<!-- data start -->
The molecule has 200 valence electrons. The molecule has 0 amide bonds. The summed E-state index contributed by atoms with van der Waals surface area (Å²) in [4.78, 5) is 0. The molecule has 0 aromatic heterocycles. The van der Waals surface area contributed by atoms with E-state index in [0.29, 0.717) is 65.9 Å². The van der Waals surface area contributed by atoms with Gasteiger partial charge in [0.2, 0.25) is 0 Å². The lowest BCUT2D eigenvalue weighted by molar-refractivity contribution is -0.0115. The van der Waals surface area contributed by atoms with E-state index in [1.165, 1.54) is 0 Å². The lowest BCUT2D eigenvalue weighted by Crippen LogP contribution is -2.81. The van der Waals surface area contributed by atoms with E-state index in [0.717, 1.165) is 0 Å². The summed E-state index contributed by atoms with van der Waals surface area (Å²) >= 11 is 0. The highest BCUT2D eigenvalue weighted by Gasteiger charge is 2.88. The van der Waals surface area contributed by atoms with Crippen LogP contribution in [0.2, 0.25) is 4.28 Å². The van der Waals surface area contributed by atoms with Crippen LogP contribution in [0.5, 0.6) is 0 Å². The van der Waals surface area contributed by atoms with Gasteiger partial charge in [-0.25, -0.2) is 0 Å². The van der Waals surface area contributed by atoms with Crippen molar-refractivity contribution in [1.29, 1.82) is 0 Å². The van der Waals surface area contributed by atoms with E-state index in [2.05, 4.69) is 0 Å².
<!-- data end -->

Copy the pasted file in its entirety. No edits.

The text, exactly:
The molecule has 200 valence electrons. The molecule has 0 amide bonds. The summed E-state index contributed by atoms with van der Waals surface area (Å²) in [4.78, 5) is 0. The molecule has 0 aromatic heterocycles. The van der Waals surface area contributed by atoms with E-state index in [0.29, 0.717) is 65.9 Å². The van der Waals surface area contributed by atoms with Gasteiger partial charge in [0.2, 0.25) is 0 Å². The lowest BCUT2D eigenvalue weighted by molar-refractivity contribution is -0.0115. The van der Waals surface area contributed by atoms with E-state index in [1.165, 1.54) is 0 Å². The lowest BCUT2D eigenvalue weighted by Crippen LogP contribution is -2.81. The van der Waals surface area contributed by atoms with E-state index in [0.717, 1.165) is 0 Å². The summed E-state index contributed by atoms with van der Waals surface area (Å²) >= 11 is 0. The highest BCUT2D eigenvalue weighted by Gasteiger charge is 2.88. The van der Waals surface area contributed by atoms with Crippen LogP contribution in [0.2, 0.25) is 4.28 Å². The van der Waals surface area contributed by atoms with Crippen LogP contribution in [0.5, 0.6) is 0 Å². The van der Waals surface area contributed by atoms with Gasteiger partial charge in [-0.25, -0.2) is 0 Å². The van der Waals surface area contributed by atoms with Crippen molar-refractivity contribution in [1.29, 1.82) is 0 Å². The van der Waals surface area contributed by atoms with E-state index in [2.05, 4.69) is 0 Å².